housing market go boom.
So I've ranted about this before, mainly in my own frustration at the
fact that I make a well-above-median salary and can't reasonably
afford to buy a house, since home prices doubled about three years ago
and have stayed up. I'm watching the subprime meltdown with interest,
not only because (as with the dotcom crash) I'm not surprised and I'm
gratified my financial instincts were right, and it's fascinating to
see it all come to a head in that delightfully non-linear fashion. I
love complex systems: it's what I do for a living, and probably
the only thing I'd go back to school for. Like I'm just now reading
stopped buying our mortgage debt in May: scary, because enough
panic could tip the US into a recession, but I'm also glad to see the
economy re-stabilizing itself.
I was writing a couple of years ago that
perhaps this is just what homes in Northern California cost now, and
they'll stay that way, but since then I've learned more about what
happens to all the bizarro mortgages people have used to buy houses
her, where that money comes from, and where it goes. It turns out that
while your mortgage used to be held by your bank, a mortgage lender is
in the process of handing money out (your mortgage) and getting that
money back as soon as possible, by packaging it as part of a mortgage-backed
security (MBS) and selling it to investors. The security will have
a trustee, who hires a loan servicer to collect your payments and
distribute the profits. That all may be subcontracted and divided
through several layers, so God help you if you're in trouble and need
to adjust the mortgage terms.
So here's the sequence of events. Along with many other people, I've
been assuming this won't affect Bay Area prices, because historically
home values here have stayed strong. However, even the people who have
been here a few decades acknowledge that at no time have prices
doubled in just a few years as they did from 2002-2005, so okay,
maybe this time prices might go down.
So, we'll see. I recommend the daily sets of links on the Housing Crash page for a lot of good
- People who couldn't really afford houses ("subprime borrowers"),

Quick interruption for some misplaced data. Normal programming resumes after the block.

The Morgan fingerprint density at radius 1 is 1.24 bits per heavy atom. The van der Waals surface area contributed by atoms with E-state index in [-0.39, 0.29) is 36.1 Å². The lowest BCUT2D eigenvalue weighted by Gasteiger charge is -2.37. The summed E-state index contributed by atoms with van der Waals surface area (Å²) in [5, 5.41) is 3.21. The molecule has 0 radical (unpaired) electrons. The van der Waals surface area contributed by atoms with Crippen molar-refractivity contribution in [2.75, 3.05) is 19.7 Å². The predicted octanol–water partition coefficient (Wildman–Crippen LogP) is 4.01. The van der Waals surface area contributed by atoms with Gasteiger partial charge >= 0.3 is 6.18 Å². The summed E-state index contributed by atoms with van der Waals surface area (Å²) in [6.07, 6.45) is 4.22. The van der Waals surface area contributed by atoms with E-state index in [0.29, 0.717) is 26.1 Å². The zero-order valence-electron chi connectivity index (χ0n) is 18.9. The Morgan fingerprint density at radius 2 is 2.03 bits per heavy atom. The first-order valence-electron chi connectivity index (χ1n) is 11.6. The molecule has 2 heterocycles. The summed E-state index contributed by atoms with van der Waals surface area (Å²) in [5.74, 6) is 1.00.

but bought them anyway using crazy financing they couldn't afford and
possibly didn't understand, start defaulting.
- Lenders and MBS investors start losing money, because the MBS
profits came from people's mortgage payments.
- Everyone remembers that lending money carries a risk of
non-repayment, and not only stops buying mortgage debt as investments,
but also resists financing everything else. The New
York Times says "Standard & Poor's counts $35 billion in corporate
loans that have been delayed or canceled, including loans to finance
the leveraged buyout of Chrysler."
[This is the part I'm waiting for in the Bay Area housing market.]
- Lenders tighten lending standards back to something resembling
"we'll only approve the loan if we think you can pay it back". (During
this boom, they haven't cared, because they could just sell the debt
and pocket all the intermediate fees.)
- People making $80,000/year can no longer get financing to buy a
2-bedroom house for $700,000 (the usual price in most of Redwood
- People with tons of money don't want overpriced 2-bedroom houses.
- No one buys 2-bedroom $700,000 houses.
- Prices go down to what buyers (like me) can get financing for
using sane mortgage terms.
- I've taken some time away from most everything else to devote
time to my upcoming aikido test on September 6th. This one is for
first kyu, the rank right below black belt (shodan), and the test
contains almost everything on the shodan test.
- Work has settled down, with no major changes planned for the
future, though I'm back in Anti-Burnout Mode--working at home late
into the morning, rolling into the office around 11am, leaving
sometime before 5.
- On Friday four of us left work to ride up to Alice's for lunch,
when my hapless co-worker dumped her bike. The woman sweeping behind
her likes to photograph her motorcycle adventures, so once it was
determined the victim was conscious and should just lie there until
help arrived, she documented
everything (that's my blue jacket next to the bike, keeping the
sun off a bit). She got a nasty gash on her knee, but is otherwise
I know it's tempting to worry, but there are a lot of important
reasons why this person dumped her bike and not the other three of
us. Crashing is directly related to how you ride.
Beautiful day to stand out in the hills directing traffic, though.
- I think I'm going to take a week off after Chillits in
mid-September. My aikido test will be past, Chillits will be a nice
mellow weekend, and then I think I'll take my motorcycle trip down to
San Luis Obispo.